One of the most surprising things that I heard at the hearing was virtually ignored by most observers; Rand Beers announced that DHS had sent the TWIC Reader NPRM to the Federal Register. That is surprising on two levels, first his organization has nothing to do with the TWIC Reader Rule; it is a Coast Guard rule with TSA input. Both are part of DHS to be sure, but they have nothing to do with NPPD.
The second surprise in that is that the OMB just approved that NPRM just last Tuesday and they approved it with changes. That typically means a delay of at least a couple of weeks while the changes are made and reviewed within the Department. Turning the NPRM around in just a couple of days would be remarkable.
Having said all of that, there is another possible explanation that is remotely possible. ISCD could be floating their own TWIC Reader Rule for use at CFATS facilities (clearly not included in the Coast Guard rule). If that is the case it would be a remarkable about-face on the use of TWICS; potentially signifying a wholesale shift to the use of that as the personnel surety program. Such a shift would cause a huge up-tick in the number of TWIC applications that would have to be processed by TSA.
End of CFATS
Okay, that is a little over-the-top, even for a headline. But this is a point that needs to be mentioned. For the longest time there was nearly unanimous support for the CFATS program; differences in how the program should address certain issues to be sure, but general support for the program. That has been eroding as ISCD problems with implementation of the program are being better understood.
Last week Beers was pressed on a peculiar question; does any European nation have a CFATS-like program? The clear implication (dutifully ignored by Beers) was that if Europe, which has experienced many more terrorist attacks than the United States, did not need chemical facility security regulations, then perhaps neither does the US.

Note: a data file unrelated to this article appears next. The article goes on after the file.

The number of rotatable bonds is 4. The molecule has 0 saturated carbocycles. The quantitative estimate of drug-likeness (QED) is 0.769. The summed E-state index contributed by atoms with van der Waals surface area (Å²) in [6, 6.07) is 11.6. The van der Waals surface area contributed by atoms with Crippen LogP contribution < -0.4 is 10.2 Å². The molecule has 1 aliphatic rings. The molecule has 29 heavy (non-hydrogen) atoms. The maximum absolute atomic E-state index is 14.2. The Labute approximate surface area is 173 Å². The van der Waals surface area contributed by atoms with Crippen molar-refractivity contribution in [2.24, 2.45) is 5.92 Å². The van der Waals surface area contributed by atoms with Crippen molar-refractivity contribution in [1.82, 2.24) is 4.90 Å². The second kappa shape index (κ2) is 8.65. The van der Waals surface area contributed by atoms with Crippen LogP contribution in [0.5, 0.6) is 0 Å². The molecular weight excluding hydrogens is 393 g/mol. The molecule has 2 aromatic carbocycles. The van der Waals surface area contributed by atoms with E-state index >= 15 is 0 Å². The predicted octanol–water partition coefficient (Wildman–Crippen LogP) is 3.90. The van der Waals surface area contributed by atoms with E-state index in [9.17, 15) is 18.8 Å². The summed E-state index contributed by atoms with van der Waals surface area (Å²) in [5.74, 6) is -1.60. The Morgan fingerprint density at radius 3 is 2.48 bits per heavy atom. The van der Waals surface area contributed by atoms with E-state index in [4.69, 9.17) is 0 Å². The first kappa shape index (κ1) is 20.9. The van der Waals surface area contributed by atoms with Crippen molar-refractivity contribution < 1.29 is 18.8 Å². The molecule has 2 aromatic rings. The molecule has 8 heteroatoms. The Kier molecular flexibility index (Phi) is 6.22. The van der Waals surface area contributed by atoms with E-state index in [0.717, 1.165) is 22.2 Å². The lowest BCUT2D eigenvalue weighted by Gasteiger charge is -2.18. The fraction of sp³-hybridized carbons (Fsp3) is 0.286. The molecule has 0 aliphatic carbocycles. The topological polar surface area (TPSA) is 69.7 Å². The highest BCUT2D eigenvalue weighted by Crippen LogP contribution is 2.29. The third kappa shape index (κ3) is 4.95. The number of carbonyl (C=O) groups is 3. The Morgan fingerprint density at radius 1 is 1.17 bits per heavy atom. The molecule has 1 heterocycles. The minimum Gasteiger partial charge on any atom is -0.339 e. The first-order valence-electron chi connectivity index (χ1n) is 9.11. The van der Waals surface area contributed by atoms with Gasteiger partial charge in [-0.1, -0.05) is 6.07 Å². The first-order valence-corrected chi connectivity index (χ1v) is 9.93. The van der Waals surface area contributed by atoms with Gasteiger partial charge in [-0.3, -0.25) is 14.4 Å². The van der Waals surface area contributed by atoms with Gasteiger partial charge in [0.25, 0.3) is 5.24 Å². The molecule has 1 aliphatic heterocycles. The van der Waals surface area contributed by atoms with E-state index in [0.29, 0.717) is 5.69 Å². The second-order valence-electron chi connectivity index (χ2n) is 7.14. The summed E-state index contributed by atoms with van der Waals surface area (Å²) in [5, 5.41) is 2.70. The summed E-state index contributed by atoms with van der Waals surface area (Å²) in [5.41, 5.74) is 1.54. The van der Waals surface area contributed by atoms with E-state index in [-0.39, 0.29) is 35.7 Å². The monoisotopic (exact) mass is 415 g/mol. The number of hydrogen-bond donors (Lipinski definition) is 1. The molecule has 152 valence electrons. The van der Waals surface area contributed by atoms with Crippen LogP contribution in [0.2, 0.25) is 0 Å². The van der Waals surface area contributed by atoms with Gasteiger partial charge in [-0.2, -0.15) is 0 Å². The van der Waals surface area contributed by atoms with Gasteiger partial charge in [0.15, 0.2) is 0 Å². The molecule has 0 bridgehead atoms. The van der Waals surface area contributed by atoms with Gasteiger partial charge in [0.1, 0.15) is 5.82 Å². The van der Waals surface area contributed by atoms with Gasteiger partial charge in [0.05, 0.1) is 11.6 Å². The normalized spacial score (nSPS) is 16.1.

Continued problems at ISCD, combined with the lack of any clear, specific terrorist threat against chemical facilities will inevitably lead to an evolving lack of support for the program. I don’t think this will be a serious issue until we start to hear complaints from industry about the program.
To date, the chemical industry has been firmly supportive of the CFATS framework even while they complain about specific implementation issues. The main reason has been that industry has feared the imposition of a more comprehensive program that could include things like inherently safer technology (IST) mandates and civilian enforcement suits. If the drive for those measures lessens then industry is going to start complaining about the costs of burdensome regulation, and CFATS is costly, not only in added security costs, but also in administrative costs.
ISCD has a short window of time to get their act together. It appears that they are taking some steps in that direction, but they need to be running, not baby-stepping. Beers and Wulf had better have some more acceptable answers about the risk model the next time they come before this Subcommittee, or they may see their program whittled away in cost saving measures until it is no longer supportable.